Abigail Fraeman, NASA JPL Scientist: “Mars tidal forces will tear Phobos apart”

DiFabio Meneghella

Lug 4, 2023
Abigail Fraeman NASA JPL

We met Abigail Fraeman, Research Scientist and Deputy Project Scientist for the Mars Science Laboratory’s Curiosity rover at NASA’s Jet Propulsion Laboratory (JPL) in Pasadena (California, USA). She studies the origin and evolution of terrestrial bodies in our solar system. Recently, Fraeman was selected by NASA to conduct research using the MMX flight instruments.

The JAXA’s Martian Moons Exploration (MMX) mission will be launched in 2024 with the goal of visiting the two moons of Mars Phobos and Deimos. In addition, a lander will land on Phobos and collect samples, which will be brought to Earth in 2029.

How do you understand what happened millions or billions of years ago on Mars, by studying Martian rocks?

Just like studying the geology of places on Earth, we can look at the compositions, textures, and shapes of Martian rocks to understand how they formed and the processes that changed them over time. We study these properties both from spacecraft that are orbiting Mars, and from rovers and landers on the surface.

How can we understand how the moons of Mars were born?

We don’t know yet how the two moons of Mars, Phobos and Deimos, formed! We think they are either asteroids that were captured into orbit around Mars, pieces of Martian crust that were blasted into space by an impact, or perhaps they formed around Mars as the planet itself formed. Each of these ideas results in a different prediction of what the moons would be made of, and what their interior structure might be. JAXA’s Mars Moon eXplorer (MMX) mission will measure both of these things.

NASA’s Perseverance Mars rover used its Mastcam-Z camera system to shoot video of Phobos, one of Mars’ two moons, eclipsing the Sun.
Credits: NASA/JPL-Caltech/ASU/MSSS/SSI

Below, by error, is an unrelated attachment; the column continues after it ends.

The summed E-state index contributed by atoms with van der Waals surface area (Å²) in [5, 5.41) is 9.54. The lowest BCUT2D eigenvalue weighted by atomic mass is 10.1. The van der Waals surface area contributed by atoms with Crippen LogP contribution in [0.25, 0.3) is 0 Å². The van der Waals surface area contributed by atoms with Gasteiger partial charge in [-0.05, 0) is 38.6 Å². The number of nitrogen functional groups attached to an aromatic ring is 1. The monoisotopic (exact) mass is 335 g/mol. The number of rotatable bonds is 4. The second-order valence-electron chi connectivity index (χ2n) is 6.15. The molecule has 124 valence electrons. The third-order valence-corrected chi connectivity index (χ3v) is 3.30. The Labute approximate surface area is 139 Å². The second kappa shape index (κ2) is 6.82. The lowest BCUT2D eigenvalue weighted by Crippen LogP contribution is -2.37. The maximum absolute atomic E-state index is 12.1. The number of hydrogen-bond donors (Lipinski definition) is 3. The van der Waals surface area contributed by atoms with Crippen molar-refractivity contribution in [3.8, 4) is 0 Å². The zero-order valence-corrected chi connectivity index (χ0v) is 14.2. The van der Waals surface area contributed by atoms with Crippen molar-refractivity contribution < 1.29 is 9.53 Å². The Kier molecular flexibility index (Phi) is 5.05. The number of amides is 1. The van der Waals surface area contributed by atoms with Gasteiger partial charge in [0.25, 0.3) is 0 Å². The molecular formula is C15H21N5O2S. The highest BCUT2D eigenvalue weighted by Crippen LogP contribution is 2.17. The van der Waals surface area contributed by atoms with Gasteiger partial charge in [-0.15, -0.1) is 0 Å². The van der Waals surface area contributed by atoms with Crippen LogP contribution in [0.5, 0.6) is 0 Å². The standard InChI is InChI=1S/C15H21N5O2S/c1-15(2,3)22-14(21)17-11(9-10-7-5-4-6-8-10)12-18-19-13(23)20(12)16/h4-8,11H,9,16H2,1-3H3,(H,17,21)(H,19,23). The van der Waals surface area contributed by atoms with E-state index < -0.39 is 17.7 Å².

Is it true that Phobos will be destroyed in 30 or 50 million years? I’ve read that Phobos doesn’t have hard rock but is surrounded by a layer of powdery regolith.

Yes, Phobos’ orbit is slowly spiraling in to Mars, and in 10s of millions of years, tidal forces will tear the moon apart. (Interestingly, Deimos is spiraling away from Mars, getting further and further away from the planet). We don’t know for certain what the surface of Phobos is like, but models suggest it does have a layer of powdery regolith. Data from MMX will tell us for sure!

Our Moon creates tides on Earth. Do Phobos and Deimos Affect the Planet Mars?

Not to my knowledge, but I’m not an expert in this field. Phobos and Deimos are both much, much smaller than our own Moon, so any gravitational affect they have on Mars is very, very small.

You have been selected by NASA to conduct research on Phobos, using the tools of the MMX mission. How will you study the moon of Mars? What are the most important mysteries to uncover?

I will work with the MMX team to understand the elemental and mineralogical composition of Phobos using data collected while MMX is in orbit around Phobos. I hope this work will help the team select the landing sites to collect samples, and can be used to help understand the origin of Phobos.

JAXA’s MMX mission animation.
Credit: JAXA

READ ALSO –> Kenneth A. Farley, geochemist and Project Scientist for NASA’s Mars 2020 mission, talks about discoveries on Mars

What did the geology of Mars teach you? What do you love about your job?

Through our study of Martian geology with orbiters and rovers, we’ve learned that the environment on Mars was once similar to Earth. Billions of years ago, Mars had a thicker atmosphere, liquid water on its surface, and all of the ingredients that would have been critical to support life. The questions we’re trying to answer now are understanding what factors drove Mars to evolve so differently from Earth, how Mars works as a planetary system today, and whether Mars ever once had life. My favorite part about my job is working with teams of brilliant scientists and engineers from around the world to answer these fascinating questions!

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